Bubbling Over the Border
The Canadian market has been heating up for Viking Spas, but Tom Kneeshaw sees no turbo button to catapult sales onto a higher plane. At the most, there are fertilizers that can speed up growth.
“My mother grew up on a farm, so I keep coming up with comparisons to farming,” says the director of Sales and Marketing for the Grand Rapids, Michigan-based company. “Selling hot tubs is like planting seeds. It takes time to gain customers. With our business you are dealing with individual retailers. For the most part they grew up in their community and decided at some point to sell hot tubs, You have to establish a pattern of familiarity where you establish trust so they are comfortable taking your product.”
In Canada this dictated a step-by-step approach of incremental geographical expansion. Viking Spas started out selling its range of hot tubs in Ontario and did not venture into neighboring Quebec until years later when an opportunity arose to gain a strong sales presence in the French-speaking province.
This ponderous approach belies a blistering pace of international expansion. Ten years ago, when Kneeshaw joined the family-owned company, international sales accounted for a modest 2 percent of overall revenues. Today they stand at a proud 50 percent of the total.
Market developments in recent years have vindicated the decision to shift the marketing focus to exports in a big way, as domestic sales suffered a sharp decline from which they have yet to recover. “With the housing and banking crisis there was also a hot tub crisis,” says Kneeshaw. “We were doing about 400,000 spas a year. Today we are selling about 125,000 in America. This has not changed in the past couple of years.”
The steaming growth of Viking Spas’ international sales earned the company the Presidential Export Award in 2012. First established in 1961, the President’s “E” Awards are the highest recognition any U.S. entity may receive for making a significant contribution to the expansion of U.S. exports.
Kneeshaw says that the award has imbued all of Viking Spas’ employees with pride. “It shows that our commitment to make our products in America, using U.S.-based vendors and following a certain level of American standards, can be successful,” he comments. Outside the United States, customers are not familiar with the “E” Award and its characteristics versus a plethora of other badges of distinction from different countries, so it does not carry a comparable weight, but it does convey the message that Viking Spas has been acknowledged by the U.S. government and reflects that “we should know what we are doing,” he says.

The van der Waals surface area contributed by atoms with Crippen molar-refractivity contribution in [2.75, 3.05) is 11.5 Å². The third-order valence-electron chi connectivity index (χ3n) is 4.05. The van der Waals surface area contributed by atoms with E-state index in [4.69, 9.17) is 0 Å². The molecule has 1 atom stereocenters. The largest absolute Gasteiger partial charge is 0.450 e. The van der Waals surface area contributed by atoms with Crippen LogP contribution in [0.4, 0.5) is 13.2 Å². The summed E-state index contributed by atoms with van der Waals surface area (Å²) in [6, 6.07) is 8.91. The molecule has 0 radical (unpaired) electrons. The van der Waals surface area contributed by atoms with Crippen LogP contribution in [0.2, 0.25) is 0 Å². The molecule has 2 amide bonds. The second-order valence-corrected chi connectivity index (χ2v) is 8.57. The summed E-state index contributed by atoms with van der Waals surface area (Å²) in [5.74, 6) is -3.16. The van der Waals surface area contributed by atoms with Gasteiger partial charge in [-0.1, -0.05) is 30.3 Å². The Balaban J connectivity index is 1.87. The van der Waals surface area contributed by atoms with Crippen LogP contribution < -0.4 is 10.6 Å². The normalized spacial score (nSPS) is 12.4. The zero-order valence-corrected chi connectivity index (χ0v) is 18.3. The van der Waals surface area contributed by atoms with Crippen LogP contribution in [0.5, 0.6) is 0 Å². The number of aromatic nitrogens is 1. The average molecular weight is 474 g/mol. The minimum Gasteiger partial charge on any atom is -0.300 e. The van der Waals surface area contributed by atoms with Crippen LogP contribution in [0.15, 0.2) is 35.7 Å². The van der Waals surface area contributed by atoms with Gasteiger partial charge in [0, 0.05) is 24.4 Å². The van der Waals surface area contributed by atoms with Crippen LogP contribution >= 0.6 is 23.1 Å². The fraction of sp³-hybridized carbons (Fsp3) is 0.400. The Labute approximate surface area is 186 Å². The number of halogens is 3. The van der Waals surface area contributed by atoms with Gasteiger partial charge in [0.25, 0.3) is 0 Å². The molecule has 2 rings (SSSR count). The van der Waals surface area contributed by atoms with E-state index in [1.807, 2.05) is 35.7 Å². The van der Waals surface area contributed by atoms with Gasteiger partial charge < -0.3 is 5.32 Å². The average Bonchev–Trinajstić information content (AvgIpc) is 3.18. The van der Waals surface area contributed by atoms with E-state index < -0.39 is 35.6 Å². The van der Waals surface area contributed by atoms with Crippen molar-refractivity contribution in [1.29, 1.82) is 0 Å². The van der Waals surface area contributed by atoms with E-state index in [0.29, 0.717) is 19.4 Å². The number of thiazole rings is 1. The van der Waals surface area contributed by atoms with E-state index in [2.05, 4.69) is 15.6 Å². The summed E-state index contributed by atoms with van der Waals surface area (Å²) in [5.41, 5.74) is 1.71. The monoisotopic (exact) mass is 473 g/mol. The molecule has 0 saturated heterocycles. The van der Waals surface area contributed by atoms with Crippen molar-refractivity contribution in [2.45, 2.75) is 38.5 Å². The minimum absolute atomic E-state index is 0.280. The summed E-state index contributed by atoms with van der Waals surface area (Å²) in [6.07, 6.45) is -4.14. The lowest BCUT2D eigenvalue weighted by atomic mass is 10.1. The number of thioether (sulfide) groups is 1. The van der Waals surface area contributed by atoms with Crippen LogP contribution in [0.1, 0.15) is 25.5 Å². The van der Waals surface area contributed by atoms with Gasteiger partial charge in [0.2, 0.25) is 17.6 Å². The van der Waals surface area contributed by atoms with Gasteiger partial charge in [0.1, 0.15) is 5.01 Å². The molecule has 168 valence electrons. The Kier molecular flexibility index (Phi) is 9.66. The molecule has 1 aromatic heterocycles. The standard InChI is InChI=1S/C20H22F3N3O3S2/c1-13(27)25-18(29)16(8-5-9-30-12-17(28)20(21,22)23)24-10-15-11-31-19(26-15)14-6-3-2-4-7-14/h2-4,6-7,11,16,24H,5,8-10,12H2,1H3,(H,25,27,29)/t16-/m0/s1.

Canada is one reason for the award. It accounts for about one-third of Viking Spas’ revenues. According to Kneeshaw, it is the country with the highest density of hot tubs per capita, three times the ratio of hot-tub ownership in the U.S.
Ontario was a fertile launch pad for the company’s Canadian business, thanks to a large number of dealers that sell Viking Spas products. The foray into Quebec came some five years ago, through the hook-up with a strong sales team based in the province that landed a contract with Quebec’s leading retailer, which provided a huge boost. “If the largest seller in Canada sells your product, it makes people look at you and wonder what your strengths are,” says Kneeshaw.
Overall, he sees little difference in selling to Canada to selling in the United States, but Quebec is different. Most of the population in the western part speak English, but this is not the case farther east. For this reason, Viking Spas is putting on a mini trade show in the warehouse of its largest customer in Montreal every year. The one-day event typically showcases four different hot tub lines and draws a loyal audience of retailers who would not venture to U.S.-based shows because they do not speak English.
Recently, Viking Spas teamed up with its first dealer in western Canada, the next target for expansion. “It is a vibrant market,” notes Kneeshaw, pointing to Vancouver, Calgary and Edmonton, which all show strong demand for hot tubs.